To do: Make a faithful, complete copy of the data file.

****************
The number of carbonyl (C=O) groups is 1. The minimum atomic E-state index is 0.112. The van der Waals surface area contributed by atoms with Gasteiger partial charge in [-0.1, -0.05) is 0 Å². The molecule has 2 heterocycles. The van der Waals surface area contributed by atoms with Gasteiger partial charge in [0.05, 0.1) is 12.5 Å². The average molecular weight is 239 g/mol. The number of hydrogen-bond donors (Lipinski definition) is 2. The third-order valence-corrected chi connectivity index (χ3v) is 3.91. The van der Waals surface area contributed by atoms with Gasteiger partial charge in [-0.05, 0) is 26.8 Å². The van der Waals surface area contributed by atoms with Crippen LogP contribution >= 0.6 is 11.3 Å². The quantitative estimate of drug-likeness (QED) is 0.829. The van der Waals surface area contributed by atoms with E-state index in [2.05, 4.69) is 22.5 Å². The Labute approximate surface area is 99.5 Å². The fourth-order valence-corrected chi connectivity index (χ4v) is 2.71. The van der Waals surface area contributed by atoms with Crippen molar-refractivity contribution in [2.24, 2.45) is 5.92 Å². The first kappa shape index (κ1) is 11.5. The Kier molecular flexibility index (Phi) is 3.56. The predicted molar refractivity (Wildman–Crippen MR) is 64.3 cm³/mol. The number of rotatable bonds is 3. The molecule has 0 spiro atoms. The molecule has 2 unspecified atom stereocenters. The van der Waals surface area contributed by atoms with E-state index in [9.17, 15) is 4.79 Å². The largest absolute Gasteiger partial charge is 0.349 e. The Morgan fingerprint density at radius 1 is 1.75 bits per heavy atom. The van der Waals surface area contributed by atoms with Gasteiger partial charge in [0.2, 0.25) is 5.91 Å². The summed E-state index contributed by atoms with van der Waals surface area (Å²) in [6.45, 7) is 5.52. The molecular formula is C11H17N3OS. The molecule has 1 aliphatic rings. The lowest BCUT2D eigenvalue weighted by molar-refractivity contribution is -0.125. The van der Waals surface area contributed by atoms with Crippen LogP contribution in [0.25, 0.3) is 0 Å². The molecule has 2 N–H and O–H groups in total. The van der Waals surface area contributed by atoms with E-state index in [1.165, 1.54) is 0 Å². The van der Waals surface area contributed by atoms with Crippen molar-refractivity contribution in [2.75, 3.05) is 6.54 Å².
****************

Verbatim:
The number of carbonyl (C=O) groups is 1. The minimum atomic E-state index is 0.112. The van der Waals surface area contributed by atoms with Gasteiger partial charge in [-0.1, -0.05) is 0 Å². The molecule has 2 heterocycles. The van der Waals surface area contributed by atoms with Gasteiger partial charge in [0.05, 0.1) is 12.5 Å². The average molecular weight is 239 g/mol. The number of hydrogen-bond donors (Lipinski definition) is 2. The third-order valence-corrected chi connectivity index (χ3v) is 3.91. The van der Waals surface area contributed by atoms with Gasteiger partial charge in [-0.05, 0) is 26.8 Å². The van der Waals surface area contributed by atoms with Crippen LogP contribution >= 0.6 is 11.3 Å². The quantitative estimate of drug-likeness (QED) is 0.829. The van der Waals surface area contributed by atoms with E-state index in [2.05, 4.69) is 22.5 Å². The Labute approximate surface area is 99.5 Å². The fourth-order valence-corrected chi connectivity index (χ4v) is 2.71. The van der Waals surface area contributed by atoms with Crippen molar-refractivity contribution in [2.24, 2.45) is 5.92 Å². The first kappa shape index (κ1) is 11.5. The Kier molecular flexibility index (Phi) is 3.56. The predicted molar refractivity (Wildman–Crippen MR) is 64.3 cm³/mol. The number of rotatable bonds is 3. The molecule has 0 spiro atoms. The molecule has 2 unspecified atom stereocenters. The van der Waals surface area contributed by atoms with E-state index in [9.17, 15) is 4.79 Å². The largest absolute Gasteiger partial charge is 0.349 e. The Morgan fingerprint density at radius 1 is 1.75 bits per heavy atom. The van der Waals surface area contributed by atoms with Gasteiger partial charge in [0.2, 0.25) is 5.91 Å². The summed E-state index contributed by atoms with van der Waals surface area (Å²) in [6.45, 7) is 5.52. The molecular formula is C11H17N3OS. The molecule has 1 aliphatic rings. The lowest BCUT2D eigenvalue weighted by molar-refractivity contribution is -0.125. The van der Waals surface area contributed by atoms with Crippen LogP contribution in [0.25, 0.3) is 0 Å². The molecule has 2 N–H and O–H groups in total. The van der Waals surface area contributed by atoms with E-state index in [1.165, 1.54) is 0 Å². The van der Waals surface area contributed by atoms with Crippen molar-refractivity contribution in [2.75, 3.05) is 6.54 Å².